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Daily Review 02/11/2016

Written By: - Date published: 5:30 pm, November 2nd, 2016 - 14 comments
Categories: Daily review - Tags:

McCully sheep in wolfs clothing

Daily review is also your post.

This provides Standardistas the opportunity to review events of the day.

The usual rules of good behaviour apply (see the Policy).

Don’t forget to be kind to each other …

14 comments on “Daily Review 02/11/2016 ”

  1. Draco T Bastard 1

    Over-balancing the Books

    This government’s mantra has always been, ‘It’s a shame. We’d like to help but there is no money available.’ Clearly this is no longer the case, if it ever was. Let’s be honest, it has been a long time since adequately funding social services was the top priority of any government.

    The issue is not underspending or overspending, but spending wisely where it matters the most. Money left over means opportunities wasted.

    How much damage has National to the economy and to our society by not spending where needed?

  2. repateet 2

    Did i hear that the Aussies, who treat Kiwis very well in their fair land, are being extra nice to us by helping catch student loan defaulters?

    • James 2.1

      If so hats excellent news. You get a loan – you should be held to account to pay it back.

  3. Tautoko Mangō Mata 3

    A constitutional challenge against CETA has been launched in the federal court of Canada. This follows a similar complaint in German court a few weeks ago filed by some German NGOs also alleging that CETA is unconstitutional.

    The Plaintiffs central challenge is four-fold, namely that:
    (1) that the federal government does not have the constitutional authority to sign, execute and implement treaties without the express prior authority or Parliament through an Act of Parliament;
    (2); the vast majority of the CETA articles and their impact encroach on exclusive Provincial spheres of jurisdiction protected by the division of powers under the Constitution Act, 1867;
    (3) the CETA guts and extinguishes the constitutionally protected Judiciary in Canada by creating foreign tribunals to determine property and legal issues in Canada without any judicial oversight or jurisdiction of the Canadian Courts over the disputes; and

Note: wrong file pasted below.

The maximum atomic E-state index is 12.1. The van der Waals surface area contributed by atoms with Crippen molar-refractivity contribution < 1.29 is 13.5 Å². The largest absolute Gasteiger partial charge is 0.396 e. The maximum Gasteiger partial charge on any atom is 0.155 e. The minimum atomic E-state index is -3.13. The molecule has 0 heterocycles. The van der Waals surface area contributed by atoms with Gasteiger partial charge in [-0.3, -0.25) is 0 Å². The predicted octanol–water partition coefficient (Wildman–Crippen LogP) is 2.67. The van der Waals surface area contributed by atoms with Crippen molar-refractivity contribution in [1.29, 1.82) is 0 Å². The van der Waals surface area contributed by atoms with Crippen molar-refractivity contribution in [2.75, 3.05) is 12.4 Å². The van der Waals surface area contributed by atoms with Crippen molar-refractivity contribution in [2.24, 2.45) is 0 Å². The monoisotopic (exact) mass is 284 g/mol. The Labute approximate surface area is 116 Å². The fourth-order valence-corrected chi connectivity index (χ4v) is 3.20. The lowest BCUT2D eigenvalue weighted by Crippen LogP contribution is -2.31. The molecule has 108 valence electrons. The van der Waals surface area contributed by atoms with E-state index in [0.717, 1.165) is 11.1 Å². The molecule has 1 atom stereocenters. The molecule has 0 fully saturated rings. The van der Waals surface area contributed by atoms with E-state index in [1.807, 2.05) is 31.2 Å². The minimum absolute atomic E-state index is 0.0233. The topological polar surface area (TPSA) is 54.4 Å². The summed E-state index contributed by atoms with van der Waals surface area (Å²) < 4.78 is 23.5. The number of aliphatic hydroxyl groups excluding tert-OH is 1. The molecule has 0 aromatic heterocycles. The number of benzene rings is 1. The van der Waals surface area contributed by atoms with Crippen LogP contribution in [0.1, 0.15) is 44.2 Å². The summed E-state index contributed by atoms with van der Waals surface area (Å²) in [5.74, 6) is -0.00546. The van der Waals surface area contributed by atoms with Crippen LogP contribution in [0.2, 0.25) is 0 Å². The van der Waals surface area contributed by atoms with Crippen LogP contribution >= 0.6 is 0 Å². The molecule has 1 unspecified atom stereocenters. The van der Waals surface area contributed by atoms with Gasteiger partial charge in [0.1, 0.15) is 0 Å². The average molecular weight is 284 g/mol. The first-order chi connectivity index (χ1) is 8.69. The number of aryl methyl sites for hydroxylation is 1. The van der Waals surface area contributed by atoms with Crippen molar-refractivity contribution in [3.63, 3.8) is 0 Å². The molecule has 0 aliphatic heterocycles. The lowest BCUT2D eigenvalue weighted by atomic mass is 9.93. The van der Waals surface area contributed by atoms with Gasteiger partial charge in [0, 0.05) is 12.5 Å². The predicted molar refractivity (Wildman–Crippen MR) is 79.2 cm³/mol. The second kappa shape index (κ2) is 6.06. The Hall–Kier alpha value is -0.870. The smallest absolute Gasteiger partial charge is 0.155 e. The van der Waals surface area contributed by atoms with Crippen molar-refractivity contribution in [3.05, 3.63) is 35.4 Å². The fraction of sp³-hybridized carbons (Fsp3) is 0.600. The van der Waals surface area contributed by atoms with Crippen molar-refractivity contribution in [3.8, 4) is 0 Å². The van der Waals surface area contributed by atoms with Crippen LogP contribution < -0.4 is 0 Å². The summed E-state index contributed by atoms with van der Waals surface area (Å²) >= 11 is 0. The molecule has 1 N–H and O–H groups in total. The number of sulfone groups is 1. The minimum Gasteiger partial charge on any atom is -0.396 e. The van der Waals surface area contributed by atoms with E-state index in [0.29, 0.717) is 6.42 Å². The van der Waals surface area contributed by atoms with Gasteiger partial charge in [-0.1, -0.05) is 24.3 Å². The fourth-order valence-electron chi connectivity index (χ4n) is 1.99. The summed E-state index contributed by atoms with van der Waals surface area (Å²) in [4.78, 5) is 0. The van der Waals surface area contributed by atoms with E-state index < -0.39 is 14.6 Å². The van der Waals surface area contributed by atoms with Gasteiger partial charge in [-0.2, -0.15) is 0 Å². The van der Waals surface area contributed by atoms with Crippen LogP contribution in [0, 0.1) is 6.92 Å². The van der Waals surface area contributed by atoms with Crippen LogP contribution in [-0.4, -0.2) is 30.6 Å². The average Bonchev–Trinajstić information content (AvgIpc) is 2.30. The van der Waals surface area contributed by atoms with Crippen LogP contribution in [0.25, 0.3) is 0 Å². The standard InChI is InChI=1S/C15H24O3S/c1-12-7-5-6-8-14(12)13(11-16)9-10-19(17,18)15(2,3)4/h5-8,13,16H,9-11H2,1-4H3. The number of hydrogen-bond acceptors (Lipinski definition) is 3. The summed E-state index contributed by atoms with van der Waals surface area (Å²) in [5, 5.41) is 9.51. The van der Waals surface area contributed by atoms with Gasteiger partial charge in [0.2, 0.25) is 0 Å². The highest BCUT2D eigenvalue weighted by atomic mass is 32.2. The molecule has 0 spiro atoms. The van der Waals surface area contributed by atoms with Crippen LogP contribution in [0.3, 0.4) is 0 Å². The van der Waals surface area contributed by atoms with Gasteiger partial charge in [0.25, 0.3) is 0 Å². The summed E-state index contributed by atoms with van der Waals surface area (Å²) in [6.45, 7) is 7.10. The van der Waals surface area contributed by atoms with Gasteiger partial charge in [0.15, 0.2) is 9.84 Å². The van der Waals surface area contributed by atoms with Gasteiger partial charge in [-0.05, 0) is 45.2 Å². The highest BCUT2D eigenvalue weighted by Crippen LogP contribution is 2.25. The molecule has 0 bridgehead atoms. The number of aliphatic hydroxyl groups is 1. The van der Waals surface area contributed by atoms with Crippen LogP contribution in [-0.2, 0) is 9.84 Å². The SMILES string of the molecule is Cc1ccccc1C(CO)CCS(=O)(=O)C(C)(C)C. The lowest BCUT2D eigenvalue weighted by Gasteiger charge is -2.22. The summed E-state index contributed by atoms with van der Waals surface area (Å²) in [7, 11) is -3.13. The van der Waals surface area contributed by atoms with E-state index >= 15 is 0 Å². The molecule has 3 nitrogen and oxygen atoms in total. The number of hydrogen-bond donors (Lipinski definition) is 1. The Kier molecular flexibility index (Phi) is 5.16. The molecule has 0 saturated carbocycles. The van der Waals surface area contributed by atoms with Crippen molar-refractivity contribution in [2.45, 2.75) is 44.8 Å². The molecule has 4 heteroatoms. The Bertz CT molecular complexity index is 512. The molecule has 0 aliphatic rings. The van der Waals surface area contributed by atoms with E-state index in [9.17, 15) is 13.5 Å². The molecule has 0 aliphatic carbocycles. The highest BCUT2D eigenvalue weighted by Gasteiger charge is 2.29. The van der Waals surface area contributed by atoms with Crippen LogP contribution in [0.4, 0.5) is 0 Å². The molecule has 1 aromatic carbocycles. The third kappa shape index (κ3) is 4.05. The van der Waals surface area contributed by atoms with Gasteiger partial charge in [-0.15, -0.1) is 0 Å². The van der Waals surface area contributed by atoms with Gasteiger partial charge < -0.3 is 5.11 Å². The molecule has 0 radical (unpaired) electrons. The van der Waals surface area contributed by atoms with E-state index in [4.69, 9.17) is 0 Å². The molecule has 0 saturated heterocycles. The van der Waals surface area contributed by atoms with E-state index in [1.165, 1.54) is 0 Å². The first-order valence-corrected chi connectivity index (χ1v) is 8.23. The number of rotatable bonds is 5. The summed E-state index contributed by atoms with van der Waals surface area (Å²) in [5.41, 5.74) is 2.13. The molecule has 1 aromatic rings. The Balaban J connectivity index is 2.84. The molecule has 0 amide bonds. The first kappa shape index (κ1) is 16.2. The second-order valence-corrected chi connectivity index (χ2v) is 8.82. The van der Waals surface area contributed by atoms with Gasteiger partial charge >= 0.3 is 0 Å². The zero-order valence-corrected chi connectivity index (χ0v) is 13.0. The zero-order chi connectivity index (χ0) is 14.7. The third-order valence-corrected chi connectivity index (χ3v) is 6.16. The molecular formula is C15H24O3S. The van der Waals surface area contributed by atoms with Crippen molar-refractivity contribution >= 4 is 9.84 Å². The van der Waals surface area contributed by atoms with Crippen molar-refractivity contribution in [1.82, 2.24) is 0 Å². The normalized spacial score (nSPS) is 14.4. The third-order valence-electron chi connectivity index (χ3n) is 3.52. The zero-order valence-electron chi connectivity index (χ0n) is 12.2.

(4) various articles of the CETA violate constitutionally enshrined rights in the Charter of Rights and Freedoms, and over-ride Charter guarantees that ground Canada’s ability to mount public programs on Health, Education, Social Services, and public utilities including the elimination of subsidies, monopolies, and state enterprises for the public welfare. In short, the treaty places the rights of private foreign investors over those of the Canadian Constitution and Canadian citizens.

    http://www.canadianbankreformers.ca/wp-content/uploads/2016/10/Court-Document.pdf

  4. Muttonbird 4

    “I think the industry has for a long time had a reputation as something to get into as a way to get rich quick,” says immigration lawyer Alistair McClymont.

    “Start a school, get NZQA approval, you make your money and get out before the compliance issues catch up with you.”

    This is National’s gold-plated international student industry. Say hello to the do-nothing government.

    As is typical of the current government, a so called new and valuable industry (which they have often trumpeted but never properly overseen) is found to be ridden with poor performance and illegal activities at both the source of the students themselves and, more alarmingly, here in their place of ‘learning’.

    I think these schools and this industry is also a front for the importation of cheap labour and a backdoor to residency into NZ. That’s why Steven Joyce doesn’t have an issue with it, because it keeps wages in the basement.

    Whenever the immigration numbers are discussed the student visas are always split off and deemed non-permanent. They are not. These students are told by corrupt immigration consultants they can study here and residency is just around the corner if you do cleaning at night.